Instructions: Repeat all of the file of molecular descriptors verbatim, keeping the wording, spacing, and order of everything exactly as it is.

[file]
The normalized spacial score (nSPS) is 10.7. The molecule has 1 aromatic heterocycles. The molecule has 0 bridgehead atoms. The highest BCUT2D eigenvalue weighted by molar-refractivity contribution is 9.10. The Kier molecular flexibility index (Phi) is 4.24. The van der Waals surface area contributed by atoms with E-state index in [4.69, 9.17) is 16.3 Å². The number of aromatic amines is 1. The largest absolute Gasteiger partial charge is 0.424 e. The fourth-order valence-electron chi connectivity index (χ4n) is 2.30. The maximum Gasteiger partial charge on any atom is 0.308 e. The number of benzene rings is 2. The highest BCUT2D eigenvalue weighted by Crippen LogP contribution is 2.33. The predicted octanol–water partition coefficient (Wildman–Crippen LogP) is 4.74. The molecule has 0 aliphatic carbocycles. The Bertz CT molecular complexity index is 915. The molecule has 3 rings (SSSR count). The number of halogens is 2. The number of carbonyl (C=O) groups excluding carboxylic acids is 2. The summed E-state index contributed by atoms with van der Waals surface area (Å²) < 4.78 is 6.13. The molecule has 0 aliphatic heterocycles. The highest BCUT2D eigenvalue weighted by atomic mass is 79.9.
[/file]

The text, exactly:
The normalized spacial score (nSPS) is 10.7. The molecule has 1 aromatic heterocycles. The molecule has 0 bridgehead atoms. The highest BCUT2D eigenvalue weighted by molar-refractivity contribution is 9.10. The Kier molecular flexibility index (Phi) is 4.24. The van der Waals surface area contributed by atoms with E-state index in [4.69, 9.17) is 16.3 Å². The number of aromatic amines is 1. The largest absolute Gasteiger partial charge is 0.424 e. The fourth-order valence-electron chi connectivity index (χ4n) is 2.30. The maximum Gasteiger partial charge on any atom is 0.308 e. The number of benzene rings is 2. The highest BCUT2D eigenvalue weighted by Crippen LogP contribution is 2.33. The predicted octanol–water partition coefficient (Wildman–Crippen LogP) is 4.74. The molecule has 0 aliphatic carbocycles. The Bertz CT molecular complexity index is 915. The molecule has 3 rings (SSSR count). The number of halogens is 2. The number of carbonyl (C=O) groups excluding carboxylic acids is 2. The summed E-state index contributed by atoms with van der Waals surface area (Å²) < 4.78 is 6.13. The molecule has 0 aliphatic heterocycles. The highest BCUT2D eigenvalue weighted by atomic mass is 79.9.